Whew, we’ve been on a tear in the PR and media world. Beginning with a few days at A-Lodge near Boulder, Colorado and finishing up with the big new expanded OR-SIA trade show in Denver, we are worked but delighted at how much of the backcountry sports industry we’ve experienced.
Food is always a big deal for us backcountry folk. Come to think of it, eating is clearly a thing no matter what your walk — food blogs are big and it’s a good subject here at WildSnow. So here we go, a selection of consumables from our junkets.
We were exposed to numerous “products” during the A-Lodge portion of our trip. The experience began when I encountered a Frenchman at the beer cooler. While we chatted, the subject turned to the canned red wine, an anomaly that impinged our collective consciousness like a mysterious rustling of nighttime bushes during a campout. Just what was this, stuffed between the beer cans and labeled with the odd monkiker “Infinite Monkey Theorem?” My new friend from the land of Bordeaux was not impressed, but we gave the canister grape a try anyway. The idea turned out to be valid, but was better experienced transferred to a cup or glass as the aluminum bouquet did not inspire one to great heights of swirl, sniff, sip, and savor. Conclusion: useful for traveling, but I probably won’t stock at home.
Next up, as pampered elite journalists we of course were exposed to Boulder’s high end culinary. This was effected by Diane Starnick of Culinary Hearts Catering. Far be it for me to take blog space by shilling for a caterer. But in Diane’s case she deserves the kudos as not only is she able to create buffet lines that work for just about any dietary restriction, but she has a solid connection to the mountaineering community through association with NOLS and more. Diane’s business card is here, look her up if you need a catering job in Colorado, or fly her wherever if you happen to have a private jet fueled up. Boulder McDonalds employees take note. (That’s a Boulder joke.)
Thing about all of the above, we did notice our herd of shills tended to have noticeably powerful appetites. Some of this could have been caused by the fresh mountain air, or perhaps the ski day at Eldora. But in an unusual twist on the press junket we also enjoyed a fascinating spiel (as well as facility tour) from the Colorado cannabis industry, presented by “high” end weed product maker 1906.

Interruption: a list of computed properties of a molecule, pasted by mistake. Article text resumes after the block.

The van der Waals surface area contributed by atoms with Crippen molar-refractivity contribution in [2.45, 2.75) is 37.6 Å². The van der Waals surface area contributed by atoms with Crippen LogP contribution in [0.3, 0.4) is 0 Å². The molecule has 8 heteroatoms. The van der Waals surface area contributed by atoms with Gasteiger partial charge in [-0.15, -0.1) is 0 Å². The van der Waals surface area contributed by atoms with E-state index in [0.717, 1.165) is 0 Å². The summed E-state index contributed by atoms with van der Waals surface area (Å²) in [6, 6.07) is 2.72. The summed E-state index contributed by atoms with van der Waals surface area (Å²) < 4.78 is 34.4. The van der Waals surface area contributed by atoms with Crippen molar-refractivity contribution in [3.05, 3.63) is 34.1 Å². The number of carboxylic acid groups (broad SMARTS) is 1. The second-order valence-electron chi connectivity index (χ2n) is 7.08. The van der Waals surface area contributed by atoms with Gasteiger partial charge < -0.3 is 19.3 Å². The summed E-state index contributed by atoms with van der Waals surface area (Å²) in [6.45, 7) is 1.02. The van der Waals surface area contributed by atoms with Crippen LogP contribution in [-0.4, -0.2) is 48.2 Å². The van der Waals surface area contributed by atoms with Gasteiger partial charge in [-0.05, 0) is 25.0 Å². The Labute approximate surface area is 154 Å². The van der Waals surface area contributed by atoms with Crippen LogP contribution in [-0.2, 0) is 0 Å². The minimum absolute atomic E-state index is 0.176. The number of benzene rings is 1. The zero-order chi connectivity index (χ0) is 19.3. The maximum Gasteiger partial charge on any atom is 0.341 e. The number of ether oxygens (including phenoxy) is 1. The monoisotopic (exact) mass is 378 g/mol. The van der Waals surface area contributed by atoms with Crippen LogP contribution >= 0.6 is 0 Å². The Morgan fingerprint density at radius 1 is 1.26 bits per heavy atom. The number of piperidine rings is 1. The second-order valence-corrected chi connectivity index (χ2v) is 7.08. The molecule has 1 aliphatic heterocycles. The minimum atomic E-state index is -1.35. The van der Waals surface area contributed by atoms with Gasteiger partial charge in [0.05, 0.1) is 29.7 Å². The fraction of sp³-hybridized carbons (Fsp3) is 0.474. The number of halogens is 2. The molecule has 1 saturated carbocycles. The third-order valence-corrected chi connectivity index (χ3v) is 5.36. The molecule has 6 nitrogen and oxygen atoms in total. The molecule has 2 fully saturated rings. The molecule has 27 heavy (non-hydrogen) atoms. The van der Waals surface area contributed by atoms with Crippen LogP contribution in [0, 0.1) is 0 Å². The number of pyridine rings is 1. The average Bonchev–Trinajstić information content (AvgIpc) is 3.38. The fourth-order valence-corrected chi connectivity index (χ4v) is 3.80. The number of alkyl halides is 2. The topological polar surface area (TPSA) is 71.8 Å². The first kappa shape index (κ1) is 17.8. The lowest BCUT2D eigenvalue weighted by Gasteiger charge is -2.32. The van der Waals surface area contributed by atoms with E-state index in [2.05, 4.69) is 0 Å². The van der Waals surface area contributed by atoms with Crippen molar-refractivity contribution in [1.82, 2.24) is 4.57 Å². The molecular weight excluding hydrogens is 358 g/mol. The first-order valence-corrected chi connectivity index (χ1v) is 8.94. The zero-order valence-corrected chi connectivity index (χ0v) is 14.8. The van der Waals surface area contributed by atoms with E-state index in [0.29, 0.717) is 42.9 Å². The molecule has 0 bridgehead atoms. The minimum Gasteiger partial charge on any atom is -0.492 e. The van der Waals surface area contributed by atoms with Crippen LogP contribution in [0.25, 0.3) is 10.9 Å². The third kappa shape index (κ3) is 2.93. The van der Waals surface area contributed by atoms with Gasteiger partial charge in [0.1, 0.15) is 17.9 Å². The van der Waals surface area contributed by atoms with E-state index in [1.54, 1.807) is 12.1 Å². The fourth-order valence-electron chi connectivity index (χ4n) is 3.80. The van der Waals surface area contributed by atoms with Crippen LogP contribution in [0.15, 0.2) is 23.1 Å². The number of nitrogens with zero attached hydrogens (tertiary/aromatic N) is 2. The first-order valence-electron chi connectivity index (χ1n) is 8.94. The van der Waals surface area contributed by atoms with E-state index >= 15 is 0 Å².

Before you scoff, let me say these guys are clearly different in that they offer products with calibrated blends of herbal chemicals along with the usual marijuana derivatives THC and CBD. The idea is performance enhancement along with mild enlightenment. “It’s not about getting f*** up” is 1906’s informal motto.
Such as it were, our goodie bags included 1906 athletic enhancer “Go Chocolate,” a blend of cocoa, coffee, theanine, theobromine and yohimbe — along with reasonable and equal amounts THC and CBD. Though mellowed by the cannabis, that was still too harsh a stimulant blend for me, but in the correct dosage got rave reviews from others on the trip. We were bummed that we did not walk away with samples for the 1906 “enhanced intimacy” product, but then, this was a press trip and they needed to keep the kids out of the hot tub and filing their blog posts.
So, after experiencing the essences of Boulder, Colorado it was on to Denver. At least after we found our car keys. At the trade show, I set myself the task of hitting foodie highlights for the alpinist, with the refiner of products with minimal or zero sugar, and care for other issues such as gluten free diets. A few of my finds below.
Honorable mentions: As we are now known here in Colorado as the land of hemp as much as our powder (or this winter’s lack thereof), I stopped off at the Colorado Hemp Honey booth. A guy they’d clearly recruited from a nearby dispensary gave me a scientific lowdown on what they’re doing with honey. That be adding some cannabis CBD chemical and a few other biologics. They were handing it out in straws. I downed one to compensate for the bad press-room coffee I’d been drinking. Seemed to work.
Moving back to the subject of java, a nearby guy had a booth for his Keto Creamer, a mixture of clarified butter and MCT oil. This stuff looked quite interesting, said to help your body go into a fat burning metabolism. In my opinion the concept is valid; why not drink something health-formulated with your java, instead of just loading up with dairy cream, or worse, mass quantities of sucrose?
Okay, enough backcountry food ideas to last me till next year. Meanwhile, I have indeed figured out the hidden agenda behind moving the OR show from Utah to Colorado. It’s not about politics, car keys are not important, and a vast conspiracy of snowboarders is behind it all.
WildSnow.com publisher emeritus and founder Lou (Louis Dawson) has a 50+ years career in climbing, backcountry skiing and ski mountaineering. He was the first person in history to ski down all 54 Colorado 14,000-foot peaks, has authored numerous books about about backcountry skiing, and has skied from the summit of Denali in Alaska, North America’s highest mountain.